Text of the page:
He could leave a defender for dead with a burst of speed and married innate chutzpah and confidence with a magician’s skill-set. This meant he could score every type of goal: from dead-ball kicks; to diving headers; to dinks and chips; to long-distance thwackerty-thwacks.

Strikers who are deadly in front of goal but equally adept in the No 10 role, linking midfield to strikers, are very rare indeed. It requires two quite different visions: the ability to find space, to pass incisively and to strike the ball unerringly. In the 2003/2004 season he and Sutton netted a mighty 69 times; the season previous, it had been an amazing 63. One of Scottish football’s most prolific partnerships, they simply clicked into one of those almost telepathic strikeforces.

The superior goalscorer is often a selfish beast, focused only on their personal tally but Larsson was absolutely a team player, as Chris points out. In this peak period there is no doubt that he was one of the best players in world football in his position.

When playing in Glasgow, he was such a distinctive figure with the bleached dreadlocks and headband. He didn’t look unlike anyone else and added, if not flamboyance exactly, an aura.

It’s also important to note that at his peak he had the chance to join other clubs and earn way more money, but he chose to stay where he was happy. A lesson for many there. When you’ve got enough, more is pointless.

Larsson was also a man of his word. He could easily have stayed at Old Trafford and was much loved there even within the few short weeks, but he’d given his word that he’d return home and that’s just what he did. They gave him a Premier League winner’s medal all the same.

This all adds to the many reasons why no-one has a bad word to say about him and why, when we watch his goals again now, the warm glow of remembrance is enduring. His was a win for the good guys in a business which often seems to vaunt the greedy and the selfish.

It must also be said that Scotland loved Larsson for his refusal to go south of the border, even though some of the less well-informed down there thought he was playing in an inferior league. Indeed, critics of Scottish football often seemed puzzled why the lure of the Premier League was so easy for him to resist, but those in the know up here understood all too well. And we still do.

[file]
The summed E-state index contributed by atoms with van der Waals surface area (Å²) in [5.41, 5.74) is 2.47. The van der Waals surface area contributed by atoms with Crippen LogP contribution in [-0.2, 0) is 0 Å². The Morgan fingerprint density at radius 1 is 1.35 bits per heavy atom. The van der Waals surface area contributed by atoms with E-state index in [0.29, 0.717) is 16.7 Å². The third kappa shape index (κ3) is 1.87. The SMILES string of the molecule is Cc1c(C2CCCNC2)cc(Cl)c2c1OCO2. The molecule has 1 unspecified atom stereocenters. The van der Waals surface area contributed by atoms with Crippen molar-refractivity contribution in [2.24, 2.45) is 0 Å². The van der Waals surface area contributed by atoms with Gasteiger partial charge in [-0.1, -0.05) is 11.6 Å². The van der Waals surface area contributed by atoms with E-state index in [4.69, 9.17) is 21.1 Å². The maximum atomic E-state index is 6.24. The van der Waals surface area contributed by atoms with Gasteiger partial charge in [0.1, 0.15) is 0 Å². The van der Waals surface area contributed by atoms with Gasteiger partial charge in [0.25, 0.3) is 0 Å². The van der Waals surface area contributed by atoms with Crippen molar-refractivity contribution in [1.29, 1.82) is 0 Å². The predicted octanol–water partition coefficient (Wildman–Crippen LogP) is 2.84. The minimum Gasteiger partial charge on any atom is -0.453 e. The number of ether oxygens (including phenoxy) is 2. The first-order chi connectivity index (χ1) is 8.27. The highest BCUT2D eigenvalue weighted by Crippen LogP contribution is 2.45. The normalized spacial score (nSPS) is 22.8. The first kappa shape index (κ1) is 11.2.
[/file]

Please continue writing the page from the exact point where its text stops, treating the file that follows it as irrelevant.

What the people love
With Celtic being one of the biggest clubs on earth, with a huge fanbase, it was no surprise that my post bag was bulging with love letters to Larsson. He brought so much joy and so often and has gone down in folklore as pretty much their perfect striker. Some even feel he is the best Celtic player ever. And that is really saying something.

Got to have it all
Loyalty with ambition
Celtic’s king of kings

— 4_4_haiku (@4_4_haiku) June 12, 2020

‘I was in a pub in Glasgow several years ago. Celtic were on the telly and losing, watched by an increasingly agitated old chap. At the end the fan – and crestfallen doesn’t even go near it – got up, drained his pint, and said: “Right – time for the Henrik videos again”‘ – Phil McNulty, BBC.

‘World-class player, could have walked into any team in Europe. Stayed with Celtic when he could’ve doubled or tripled his salary. Was loyal and always gave 100% especially through the lean years was loved for his talent, but more so the fact he cared and the fans loved him for it.’

‘The peerless talent and footballing ability is one thing but the sheer charisma of the man doesn’t get highlighted enough. His fundamental decency shone through in every interview, and he really seemed to live every second of his Celtic career in emotional symbiosis with the fans.’

‘World-class striker who we had the privilege of watching week in and week out at CP.’

‘Celtic had a really strong team then but he won us games almost single-handedly at times. No disrespect to other players. Not just his finishing. His link-up and all-round play was a joy to watch.’

‘Unfairly tarnished with the “wasted his career in Scotland” brush, by so many that I have come across. But the upshot is that he was a complete forward. Pace, strength, skill, finishing and aerial ability and hold up play all ticked. A wonderful player, all in.’

Among so many things to be admired in a near-perfect career, it is sometimes forgotten that it was he, the substitute, who gave Barcelona the 2006 Champions League title. But you’d probably marked that one already!

— Philippe Auclair (@PhilippeAuclair) June 11, 2020

‘A man who, at his peak, could have played in just about any team in the world but chose Celtic. Something we’ll likely never see again. He averaged 35 goals a season with us. Unbelievable considering he was played as a winger 1st season + missed most of another with a leg break.’

‘Would have destroyed the Premiership if he’d moved to England at the height of his powers, chap had it all.’

‘World class, his work at Celtic is laughably underplayed, just look at the 2006 CL final. He’s hero worshipped at Celtic. Look at what the guys he played with at Barca thought of him!’

‘Put simply the best modern day player to play for and stay at Celtic, a pleasure to watch him world class, in years to come the undoubted statue will be made totally iconic.’

‘Loved him at Feyenoord, after that he never played for teams I liked but, my god, he was a goal machine. His leg break while at Celtic was horrific and his comeback was amazing.’

‘He was the best striker in the world for a period of time at Celtic due to his consistency & scored at every level of football he played in. Out scored some of the greatest the year he hit 53 to claim Europe’s golden boot. He was simply elite world class.’